“All I knew was in the realization that my child was gone, we would honor her wishes as a donor and she was going to do great things,” Johnson said.
Through Moore’s decision to become an organ donor, four lives have been saved, two more were given sight, and through total donation of skin, tissue, and blood, 232 lives have been touched.
“We have been contacted by several people who have received her gifts. One gentleman, a mailman, reached out to us after his transplant to let us know he had needed a knee replacement or he would have to go on disability. My girl gave him a new lease on life and he was so thankful,” Johnson said. “We also received a letter from an eye bank who told us two people were now seeing the world through her eyes. She is my heart, my angel.”
CORE works with donor families to help and encourage them to spread the word about becoming an organ donor. In 2017 the Johnson family attended the Rose Bowl Parade as a donor family through CORE.
Each year the Donate Life Rose Parade Float Committee honors donors and recipients of gifts with a special float in the Rose Bowl Parade. Those who walk beside the float are living donors, those who ride the float are recipients of gifts, and those who have passed are honored with floragrapghs, which is a portrait created with floral materials. The loving and generous individuals portrayed in the floragraphs leave a positive impact on their families, communities, and those they have helped.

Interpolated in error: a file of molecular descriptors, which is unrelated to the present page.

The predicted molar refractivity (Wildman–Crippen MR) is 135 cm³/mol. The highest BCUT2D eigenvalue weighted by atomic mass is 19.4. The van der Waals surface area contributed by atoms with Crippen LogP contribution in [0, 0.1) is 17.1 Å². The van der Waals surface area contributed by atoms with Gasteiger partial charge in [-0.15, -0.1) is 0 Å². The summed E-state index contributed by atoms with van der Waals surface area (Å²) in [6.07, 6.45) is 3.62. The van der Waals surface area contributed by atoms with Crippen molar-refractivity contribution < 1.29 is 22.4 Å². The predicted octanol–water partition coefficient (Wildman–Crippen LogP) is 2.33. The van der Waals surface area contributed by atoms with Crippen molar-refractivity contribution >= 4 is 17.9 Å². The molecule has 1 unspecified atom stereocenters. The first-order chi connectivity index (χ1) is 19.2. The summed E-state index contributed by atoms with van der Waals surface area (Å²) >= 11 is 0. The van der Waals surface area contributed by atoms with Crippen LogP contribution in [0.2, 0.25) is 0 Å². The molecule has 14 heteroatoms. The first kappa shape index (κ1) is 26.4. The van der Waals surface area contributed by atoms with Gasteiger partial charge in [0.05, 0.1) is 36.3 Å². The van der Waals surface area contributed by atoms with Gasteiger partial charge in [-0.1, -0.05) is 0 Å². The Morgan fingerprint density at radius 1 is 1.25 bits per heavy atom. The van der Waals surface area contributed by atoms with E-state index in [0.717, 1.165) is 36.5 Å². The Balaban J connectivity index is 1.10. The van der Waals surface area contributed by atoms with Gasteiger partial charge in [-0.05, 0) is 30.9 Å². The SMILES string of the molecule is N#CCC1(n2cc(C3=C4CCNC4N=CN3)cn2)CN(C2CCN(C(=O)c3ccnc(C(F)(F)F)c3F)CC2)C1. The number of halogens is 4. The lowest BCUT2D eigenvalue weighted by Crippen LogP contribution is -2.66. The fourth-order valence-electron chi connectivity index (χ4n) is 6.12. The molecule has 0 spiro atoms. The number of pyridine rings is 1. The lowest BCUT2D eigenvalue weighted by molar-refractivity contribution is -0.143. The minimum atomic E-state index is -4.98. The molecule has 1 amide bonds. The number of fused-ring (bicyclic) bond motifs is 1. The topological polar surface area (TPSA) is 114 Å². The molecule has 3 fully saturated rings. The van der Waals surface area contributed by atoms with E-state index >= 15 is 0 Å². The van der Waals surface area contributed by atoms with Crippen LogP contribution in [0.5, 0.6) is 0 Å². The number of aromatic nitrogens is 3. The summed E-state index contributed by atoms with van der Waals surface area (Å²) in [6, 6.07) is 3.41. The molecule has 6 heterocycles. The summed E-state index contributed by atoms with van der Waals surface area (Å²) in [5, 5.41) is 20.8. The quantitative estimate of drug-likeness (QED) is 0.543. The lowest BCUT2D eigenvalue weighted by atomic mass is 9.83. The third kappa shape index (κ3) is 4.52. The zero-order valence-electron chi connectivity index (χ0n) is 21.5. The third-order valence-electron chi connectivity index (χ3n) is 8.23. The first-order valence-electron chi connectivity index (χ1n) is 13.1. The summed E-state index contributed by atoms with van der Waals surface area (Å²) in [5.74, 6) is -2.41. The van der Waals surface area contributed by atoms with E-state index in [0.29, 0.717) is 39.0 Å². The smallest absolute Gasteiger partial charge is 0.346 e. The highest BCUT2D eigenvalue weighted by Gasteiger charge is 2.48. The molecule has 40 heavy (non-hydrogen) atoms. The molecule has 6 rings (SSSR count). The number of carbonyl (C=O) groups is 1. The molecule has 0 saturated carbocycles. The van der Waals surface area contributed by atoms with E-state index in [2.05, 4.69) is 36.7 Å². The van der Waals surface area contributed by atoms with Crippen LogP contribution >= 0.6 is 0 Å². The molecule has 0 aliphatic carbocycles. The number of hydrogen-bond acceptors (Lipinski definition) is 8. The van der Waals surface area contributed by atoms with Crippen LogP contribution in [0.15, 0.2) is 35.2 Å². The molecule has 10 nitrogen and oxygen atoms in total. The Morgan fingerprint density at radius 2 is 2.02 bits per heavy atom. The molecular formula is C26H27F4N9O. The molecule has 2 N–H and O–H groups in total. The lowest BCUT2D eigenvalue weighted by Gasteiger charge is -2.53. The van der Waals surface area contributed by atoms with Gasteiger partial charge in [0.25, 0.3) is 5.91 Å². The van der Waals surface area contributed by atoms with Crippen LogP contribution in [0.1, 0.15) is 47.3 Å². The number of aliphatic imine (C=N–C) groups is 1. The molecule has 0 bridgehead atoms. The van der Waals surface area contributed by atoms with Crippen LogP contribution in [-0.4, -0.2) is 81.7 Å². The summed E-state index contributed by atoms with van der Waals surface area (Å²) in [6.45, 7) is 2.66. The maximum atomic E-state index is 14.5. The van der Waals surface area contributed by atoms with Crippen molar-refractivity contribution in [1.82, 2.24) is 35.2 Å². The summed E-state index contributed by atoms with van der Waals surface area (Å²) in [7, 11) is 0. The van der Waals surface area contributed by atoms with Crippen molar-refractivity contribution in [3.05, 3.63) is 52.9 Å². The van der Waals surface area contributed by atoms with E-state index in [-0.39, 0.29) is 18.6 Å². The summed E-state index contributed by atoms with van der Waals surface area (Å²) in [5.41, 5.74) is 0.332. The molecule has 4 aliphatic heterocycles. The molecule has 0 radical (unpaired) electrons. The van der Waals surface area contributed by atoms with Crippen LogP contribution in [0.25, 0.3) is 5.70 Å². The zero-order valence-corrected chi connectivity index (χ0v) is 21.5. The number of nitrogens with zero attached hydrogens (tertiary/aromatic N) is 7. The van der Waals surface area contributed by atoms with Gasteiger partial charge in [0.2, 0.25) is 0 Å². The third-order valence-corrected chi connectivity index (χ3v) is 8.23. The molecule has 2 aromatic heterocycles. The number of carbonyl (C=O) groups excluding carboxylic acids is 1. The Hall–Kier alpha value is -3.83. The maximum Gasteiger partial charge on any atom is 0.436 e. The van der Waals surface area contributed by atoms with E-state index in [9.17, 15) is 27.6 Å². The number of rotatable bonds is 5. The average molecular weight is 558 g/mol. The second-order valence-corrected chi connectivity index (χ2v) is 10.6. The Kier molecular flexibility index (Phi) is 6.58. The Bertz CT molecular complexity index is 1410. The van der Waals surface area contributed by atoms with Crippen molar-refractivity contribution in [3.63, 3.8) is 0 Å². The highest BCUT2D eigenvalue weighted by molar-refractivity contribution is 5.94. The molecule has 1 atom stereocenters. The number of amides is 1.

A Special Place Ceremony is another way CORE honors donors and their families. They have a ceremony in Charleston in the spring and Pittsburgh, Pennsylvania, in the fall. It is a time of celebration where families can share their stories with other donor families. Johnson had the opportunity to be a guest speaker at one of the ceremonies.
Johnson and her other daughter Leah, speak at public engagements around the country to honor Nicole and her decision to be an organ donor. She wants people to be aware of their loved ones wishes and be willing to honor them.
Johnson has shared her story with doctors, nurses, and hospitals. She also attended an event at Charleston General where they partnered with CORE to create a donor tree at the hospital. Gold leaves were placed on the tree with the names of donors. Nicole was one of the first leaves placed on the tree.
The Johnson’s are advocates with WV Donate Life and with CORE in Pittsburgh. They are also part of a team called Allegheny Transplant who went to Utah over the summer to compete in games like basketball, swimming, biking and corn hole. Only recipients are able to compete, but donor families are welcome to attend. The next event will be in New Jersey in 2020.
In 2014 the Ripley Wendy’s partnered with WV Donate for Live and raised $10,000 for the organization.
Through knowledge of organ donation, Johnson hopes to encourage others to become donors. She wants people to realize just because someone is an organ donor, it does not mean hospitals or doctors will not try to save their lives if something happens, which is the common fear people have about being an organ donor. Her mission is life and she wants to use the story of her “angel child” to inspire others to become donors.
“When I was a little girl growing up, I always thought of heroes as firemen and police officers, but since I have become a mom to an angel, I realize they are the heroes,” Johnson said. “Now my mission is life and my angel is my hero.”